Online crowdsourcing is a means to harness the combined knowledge of the crowd in order to arrive at solutions. It is understandable how crowdsourcing for medical diagnosis and advice came into being. Medicine in our current day is extremely specialized. There are many thousands of conditions and diseases, and doctors no longer have the comprehensive medical knowledge to recognize everything.
As reported in an article on Med Gadget, Jared Heyman, founder of the CrowdMed online medical crowdsourcing platform, claims that by the time the average patient comes to his site, he or she has seen 8 doctors during 6 years of illness and incurred more than $50,000 in medical expenses in an effort to have the condition correctly diagnosed and treated. Mr. Heyman also claims an 80% success rate for the accuracy of the diagnosis and treatment suggestions his site provides.
Nevertheless, there may be dangers associated with medical crowdsourcing. According to an article on Popular Science, the advice patients receive may not be accurate or even professional. The article states that CrowdMed patients pay a subscription fee to post their case histories and medical data anonymously on the site, after which “Medical Detectives” read the cases and interact with the patients directly. The site then uses patented methods to filter the input and produce a report for the patient, highlighting the top diagnosis and treatment suggestions from the highest rated Medical Detectives.
The problem is that these high-ranking Medical Detectives could be qualified physicians (who, nevertheless, have not personally examined the patient) or just average people with no medical credentials whatsoever. In the CrowdMed platform, Medical Detectives are ranked according to points they are awarded for contributing useful suggestions as to diagnosis and treatment, as reported by Popular Science. The article raises the question of whether CrowdMed’s platform could be construed as unauthorized practice of medicine.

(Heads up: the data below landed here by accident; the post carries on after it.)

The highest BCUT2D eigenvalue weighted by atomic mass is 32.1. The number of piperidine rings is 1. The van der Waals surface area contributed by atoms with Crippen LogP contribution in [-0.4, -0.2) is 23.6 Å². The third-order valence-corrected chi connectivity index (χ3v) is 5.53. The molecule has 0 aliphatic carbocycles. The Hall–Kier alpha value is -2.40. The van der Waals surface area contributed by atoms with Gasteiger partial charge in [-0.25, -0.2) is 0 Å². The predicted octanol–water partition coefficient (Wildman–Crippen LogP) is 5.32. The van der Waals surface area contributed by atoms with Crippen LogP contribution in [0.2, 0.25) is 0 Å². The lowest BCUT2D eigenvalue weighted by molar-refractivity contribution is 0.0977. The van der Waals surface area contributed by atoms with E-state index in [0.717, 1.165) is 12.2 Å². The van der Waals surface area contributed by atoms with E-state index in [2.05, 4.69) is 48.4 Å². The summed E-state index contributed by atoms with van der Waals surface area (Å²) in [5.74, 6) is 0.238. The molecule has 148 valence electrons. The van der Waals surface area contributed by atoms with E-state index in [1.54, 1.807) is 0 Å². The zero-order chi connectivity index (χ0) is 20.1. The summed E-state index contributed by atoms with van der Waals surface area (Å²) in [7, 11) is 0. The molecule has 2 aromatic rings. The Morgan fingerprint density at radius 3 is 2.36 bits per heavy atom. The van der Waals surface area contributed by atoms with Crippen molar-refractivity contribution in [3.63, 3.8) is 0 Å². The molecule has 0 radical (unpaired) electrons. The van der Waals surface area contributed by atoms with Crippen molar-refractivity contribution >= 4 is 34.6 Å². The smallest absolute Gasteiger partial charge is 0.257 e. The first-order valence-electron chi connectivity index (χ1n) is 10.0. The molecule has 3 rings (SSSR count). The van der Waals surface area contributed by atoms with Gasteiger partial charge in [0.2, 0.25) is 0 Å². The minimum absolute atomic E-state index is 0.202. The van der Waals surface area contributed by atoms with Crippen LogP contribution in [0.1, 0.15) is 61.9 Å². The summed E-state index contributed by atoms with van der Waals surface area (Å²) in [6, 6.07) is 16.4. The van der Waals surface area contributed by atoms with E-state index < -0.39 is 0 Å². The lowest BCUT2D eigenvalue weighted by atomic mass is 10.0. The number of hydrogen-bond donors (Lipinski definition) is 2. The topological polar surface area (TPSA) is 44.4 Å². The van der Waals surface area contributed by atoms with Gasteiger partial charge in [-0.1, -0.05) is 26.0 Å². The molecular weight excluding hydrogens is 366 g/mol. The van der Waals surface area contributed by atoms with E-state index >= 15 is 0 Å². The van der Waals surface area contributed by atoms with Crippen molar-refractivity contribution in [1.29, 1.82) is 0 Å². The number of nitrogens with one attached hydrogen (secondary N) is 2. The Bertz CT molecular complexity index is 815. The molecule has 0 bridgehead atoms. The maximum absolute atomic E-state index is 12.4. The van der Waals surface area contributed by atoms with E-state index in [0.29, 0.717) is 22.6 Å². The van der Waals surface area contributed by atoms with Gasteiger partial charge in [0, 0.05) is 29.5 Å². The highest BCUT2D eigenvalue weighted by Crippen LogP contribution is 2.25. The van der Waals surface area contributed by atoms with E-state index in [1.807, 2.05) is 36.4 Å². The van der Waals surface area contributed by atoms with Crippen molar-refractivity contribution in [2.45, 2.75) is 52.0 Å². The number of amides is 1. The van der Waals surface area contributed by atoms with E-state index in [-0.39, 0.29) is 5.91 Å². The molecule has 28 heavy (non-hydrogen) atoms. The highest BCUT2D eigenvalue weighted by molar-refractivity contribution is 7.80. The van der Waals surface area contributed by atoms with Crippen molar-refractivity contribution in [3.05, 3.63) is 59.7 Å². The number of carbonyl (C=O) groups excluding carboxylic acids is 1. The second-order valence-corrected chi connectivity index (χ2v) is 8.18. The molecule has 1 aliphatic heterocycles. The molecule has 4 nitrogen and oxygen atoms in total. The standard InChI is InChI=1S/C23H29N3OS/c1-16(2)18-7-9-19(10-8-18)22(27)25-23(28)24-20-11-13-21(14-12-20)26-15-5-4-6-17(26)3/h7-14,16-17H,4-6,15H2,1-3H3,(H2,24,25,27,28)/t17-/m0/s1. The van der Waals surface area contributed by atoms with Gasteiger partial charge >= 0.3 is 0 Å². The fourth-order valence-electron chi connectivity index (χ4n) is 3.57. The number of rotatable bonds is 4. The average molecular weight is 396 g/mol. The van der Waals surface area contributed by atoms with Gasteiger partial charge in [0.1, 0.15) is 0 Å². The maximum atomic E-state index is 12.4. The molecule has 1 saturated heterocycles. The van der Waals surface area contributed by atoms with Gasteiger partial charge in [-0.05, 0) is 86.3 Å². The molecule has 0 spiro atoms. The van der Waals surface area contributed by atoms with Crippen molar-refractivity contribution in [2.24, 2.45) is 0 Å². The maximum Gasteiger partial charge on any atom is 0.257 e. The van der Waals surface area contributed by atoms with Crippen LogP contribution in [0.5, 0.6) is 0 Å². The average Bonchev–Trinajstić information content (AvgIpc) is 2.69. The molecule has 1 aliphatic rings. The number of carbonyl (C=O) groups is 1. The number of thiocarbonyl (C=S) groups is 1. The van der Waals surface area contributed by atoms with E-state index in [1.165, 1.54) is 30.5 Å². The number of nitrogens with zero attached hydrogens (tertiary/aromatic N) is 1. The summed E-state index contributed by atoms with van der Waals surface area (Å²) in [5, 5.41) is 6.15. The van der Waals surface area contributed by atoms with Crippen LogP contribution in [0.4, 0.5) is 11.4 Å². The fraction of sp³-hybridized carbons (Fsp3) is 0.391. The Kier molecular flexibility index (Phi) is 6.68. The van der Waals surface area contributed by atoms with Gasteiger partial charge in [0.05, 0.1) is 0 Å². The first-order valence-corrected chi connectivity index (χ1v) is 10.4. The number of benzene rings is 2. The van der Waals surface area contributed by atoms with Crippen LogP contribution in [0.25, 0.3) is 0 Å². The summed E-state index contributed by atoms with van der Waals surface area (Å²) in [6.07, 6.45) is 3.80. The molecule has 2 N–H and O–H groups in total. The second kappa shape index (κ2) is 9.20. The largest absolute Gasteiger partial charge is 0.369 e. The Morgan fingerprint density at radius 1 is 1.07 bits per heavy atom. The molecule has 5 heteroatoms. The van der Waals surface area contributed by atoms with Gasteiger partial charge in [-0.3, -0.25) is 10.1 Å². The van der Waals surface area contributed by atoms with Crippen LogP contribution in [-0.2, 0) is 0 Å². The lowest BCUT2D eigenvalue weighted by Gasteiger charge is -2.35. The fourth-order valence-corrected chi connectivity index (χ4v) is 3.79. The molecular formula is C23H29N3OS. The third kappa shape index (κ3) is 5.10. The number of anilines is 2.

Medical crowdsourcing does serve a purpose. HIT Consultant reports on a primary care physician who saved a young boy’s life by crowdsourcing on Sermo, a social networking site for doctors. The boy coughed up a branch-like mass that the physician did not recognize. Instead of waiting for lab results, the doctor posted a picture on Sermo, requesting insight from specialists and colleagues. Because of the diagnostic and treatment suggestions he received from other doctors, the physician promptly referred his patient to a cardiologist, who treated the young boy within two days and saved his life.
The situation described above involves doctors crowdsourcing from other doctors – not just any medically untrained individual. CrowdMed may provide a valuable service presenting diagnosis and treatment options in the form of suggestions only. Patients do need to be informed and have some input and control over their own bodies. Unfortunately, however, some patients may take these online suggestions as a valid medical diagnosis and advice. For valid medical care, it is important to consult with your own qualified physician with a hands-on, in-person, thorough medical examination.